Like many countries that became independent from their colonial rulers, the nation formerly know as Burma changed its name in the latter half of the twentieth century. The country’s name was changed to Myanmar in 1989 after a military coup toppled the ruling totalitarian Burma Socialist Programme Party. However, the symbolic meaning of the name change (and those who enacted it) continues to cause controversy worldwide.
Where do the names Burma and Myanmar come from?
Burma was the English name for the country dating back to the earlier years of the colonial period – around the mid-eighteenth century. The English adopted the name from the Portuguese name for the country, Birmania. The Portuguese word was likely a derivative of the colloquial word Bama, which was the name of the largest ethnic group in the region.
Bama itself is thought to be a derivative of the name Myanma/Mranma, a term intermittently used for the country as early as 1235 CE. Though Myanma was not the only name used for the country over the centuries, a few anti-colonial independence groups resurrected the moniker from historical obscurity in the 1920s. To them, Myanma reflected their anti-colonial sentiments because it represented a time when the country ruled itself rather than being under foreign colonial rule. However, the mainstream independence movement did not adopt such a stance and instead used Bama, the more commonly-known term.
After its independence in 1948, the country underwent a series of military coups throughout the 60s, 70s, and 80s. Most regimes used Burma in their version of the country’s official name until 1989, when the coup lead by General Saw Maung decided to change the English name to Myanmar. The regime justified the change by stating that Myanmar was more inclusive of minority ethnicities and cultures compared to Burma, a name which was derived from the name of the ethnic majority. Despite the reasonable justification, many opponents of the regime felt that it was wrong to change the official name of the country without seeking a vote from the people.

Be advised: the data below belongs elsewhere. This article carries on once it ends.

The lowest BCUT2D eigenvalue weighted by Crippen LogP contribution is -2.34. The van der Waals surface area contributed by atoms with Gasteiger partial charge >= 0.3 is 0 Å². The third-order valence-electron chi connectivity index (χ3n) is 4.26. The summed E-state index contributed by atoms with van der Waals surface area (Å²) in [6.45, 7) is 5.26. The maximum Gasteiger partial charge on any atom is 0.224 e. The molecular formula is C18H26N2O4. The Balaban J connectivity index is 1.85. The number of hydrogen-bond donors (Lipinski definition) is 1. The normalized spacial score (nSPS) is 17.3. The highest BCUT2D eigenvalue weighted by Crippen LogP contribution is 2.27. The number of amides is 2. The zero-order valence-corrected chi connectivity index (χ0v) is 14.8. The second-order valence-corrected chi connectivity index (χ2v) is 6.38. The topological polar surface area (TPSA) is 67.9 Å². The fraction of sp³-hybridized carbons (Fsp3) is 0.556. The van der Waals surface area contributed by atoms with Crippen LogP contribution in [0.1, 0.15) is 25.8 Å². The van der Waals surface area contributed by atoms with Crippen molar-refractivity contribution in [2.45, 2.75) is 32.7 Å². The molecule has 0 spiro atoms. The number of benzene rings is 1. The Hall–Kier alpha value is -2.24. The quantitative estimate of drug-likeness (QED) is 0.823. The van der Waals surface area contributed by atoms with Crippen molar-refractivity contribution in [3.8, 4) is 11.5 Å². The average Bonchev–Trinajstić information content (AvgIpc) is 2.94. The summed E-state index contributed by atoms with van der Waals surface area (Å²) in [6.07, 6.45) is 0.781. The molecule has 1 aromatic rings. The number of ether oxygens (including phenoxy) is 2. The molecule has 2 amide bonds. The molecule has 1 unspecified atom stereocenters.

Burma or Myanmar: The Controversy
While certain organizations (such as the United Nations) adopted the new name right away, other countries and organizations refused to use the new name in any official capacity in protest of the new regime. To this day, both the United States and United Kingdom use Burma in official government documents. During President Obama’s trip to the country in 2012, he departed from this convention by calling the country Myanmar instead, stating that he is “optimistic about the possibilities for Myanmar.” Many journalists and pundits interpreted this to mean that Obama had faith that the dictatorship would slowly evolve into a liberal democracy.
Burmese Nobel Peace Prize-winning activist (and current Foreign Minister and State Counsellor) Aung San Suu Kyi has openly announced that she does not care whether foreign diplomats and governments use either Burma or Myanmar, since the country’s constitution does not mandate either name. Nevertheless, more and more governments and large news organizations are shifting towards using Myanmar exclusively.
Alongside countries such as India and Indonesia, Myanmar’s government has made strides to replace names that they consider to be colonial hand-me-downs. Like most post-colonial name changes, Myanmar’s is not without controversy. But as more time passes from the switch over, more people and institutions are embracing the new name as a gesture of optimism and hope for the country’s future prosperity.
Katie Blank is a Content Moderator and staff writer for Sporcle. She is also a PhD student studying South Asian history. Her guilty pleasures include binge-watching The Office and going to every metal concert she can.